House Democrats Urge Congress to Toughen Gun Laws
As the country mourns victims of last week's massacre at Sandy Hook Elementary School in Newtown, Conn., and the debate over gun control takes on new urgency in Washington, House Democrats today called on Congress immediately to enact tougher gun legislation, particularly a ban on so-called "assault weapons" and high-capacity ammunition magazines.
"No words are adequate to console the families of these children and others who were taken from us in an act of senseless, unspeakable violence," said House Minority Leader Nancy Pelosi, D-Calif. "Here in Congress, what we need now are not more words. What we need is action."
Pelosi called on Congress to restore an expired ban on assault weapons, outlaw high-capacity clips, strengthen the federal background check system and address the issue of mental health in order "to keep weapons out of the hands of those in greatest danger of doing harm to themselves and to others."
Rep. Carolyn McCarthy of New York, arguably the Democrats' fiercest advocate for tougher gun laws, called on Republicans "to join us in supporting our efforts to reduce gun violence in America."
"All too often, we see these mass killings and we mourn for those that have died in the past. And yet, all our lives go on. But this time, it is different, and we all know it," said McCarthy, whose husband was murdered and son wounded in a 1993 shooting aboard a commuter train in Long Island.
"It shouldn't be a Democrat or a Republican issue," she said. "It's all of us as Americans who are mourning the death in Newtown, and we don't want to see any more of these shootings again."
No Republican lawmakers attended the news conference.
Rep. Ron Barber, D-Ariz., who was wounded in a Tucson, Ariz., shooting as a staffer working alongside former Rep. Gabrielle Giffords two years ago, noted a perceived lack of willpower among congressional Republicans for tougher legislation.
"I'm a newcomer. I've only been here about five months," Barber said. "I know what's going on in terms of the political gamesmanship, but this is an issue on which political games have to stop. We should have members of the Republican caucus standing with us today and I hope, in time, we will. This has to be a bipartisan issue in the end."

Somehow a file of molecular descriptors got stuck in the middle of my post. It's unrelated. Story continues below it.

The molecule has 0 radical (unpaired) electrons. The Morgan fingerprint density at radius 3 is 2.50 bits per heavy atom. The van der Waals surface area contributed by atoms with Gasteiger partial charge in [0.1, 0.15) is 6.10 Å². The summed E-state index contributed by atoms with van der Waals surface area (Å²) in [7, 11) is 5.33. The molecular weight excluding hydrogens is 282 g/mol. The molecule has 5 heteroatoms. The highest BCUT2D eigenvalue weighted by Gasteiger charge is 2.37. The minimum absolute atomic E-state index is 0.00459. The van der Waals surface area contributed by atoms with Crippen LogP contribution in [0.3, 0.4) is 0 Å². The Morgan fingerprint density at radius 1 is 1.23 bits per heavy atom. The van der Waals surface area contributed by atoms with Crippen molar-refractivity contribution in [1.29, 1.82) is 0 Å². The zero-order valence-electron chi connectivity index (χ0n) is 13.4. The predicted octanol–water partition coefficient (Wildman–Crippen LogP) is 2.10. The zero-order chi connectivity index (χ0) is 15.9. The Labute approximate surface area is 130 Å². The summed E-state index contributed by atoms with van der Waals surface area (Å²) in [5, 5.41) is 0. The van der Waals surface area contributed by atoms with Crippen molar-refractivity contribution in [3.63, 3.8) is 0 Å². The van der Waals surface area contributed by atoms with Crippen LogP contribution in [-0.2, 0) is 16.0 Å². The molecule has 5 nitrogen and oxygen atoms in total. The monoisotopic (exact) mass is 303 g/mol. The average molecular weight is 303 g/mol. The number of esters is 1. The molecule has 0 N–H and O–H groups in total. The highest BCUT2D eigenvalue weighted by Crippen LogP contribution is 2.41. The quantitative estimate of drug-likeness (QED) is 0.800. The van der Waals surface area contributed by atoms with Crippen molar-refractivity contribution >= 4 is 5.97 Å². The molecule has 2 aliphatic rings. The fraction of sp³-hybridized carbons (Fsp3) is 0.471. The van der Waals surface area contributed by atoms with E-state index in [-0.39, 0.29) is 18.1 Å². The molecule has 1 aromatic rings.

Rep. Jim Himes, D-Conn., blasted Texas Gov. Rick Perry for suggesting that teachers should have "access to weapons in their school."
"The notion that more Americans, quote/unquote, in the words of Gov. Perry, 'packing heat will make us safer' is not founded in reality, in facts or in history," Himes said. "It is founded in the fantasy of testosterone-laden individuals who have blood on their hands for articulating that idea."
Pelosi announced that Rep. Mike Thompson, a seven-term Democrat from California, will head a newly created task force focused on reducing and preventing gun violence.
Thompson, a Vietnam veteran, said it's time for Congress to enact a "comprehensive package that addresses the gun violence [and] puts in place appropriate restrictions on inappropriate types of firearms and accessories."
One bill Democrats hope to pass would limit ammunition clips to 10 rounds, prohibiting high-capacity magazines like the ones used in mass shootings in Aurora, Colo., and Newtown.
"It's time. We need to do everything we possibly can to minimize gun violence," Thompson said. "I've been a hunter all my life and there's no reason to have a magazine that holds 30 shells."
McCarthy admitted that strengthening the country's gun laws is "like a puzzle," and "no single piece of legislation is going to solve everything."
"You've got to put everything together to have it work," she said. "There are some who say that any gun restriction is an imposition on their liberty, but they must understand that the level of gun violence in America today is an imposition on the liberty of all Americans."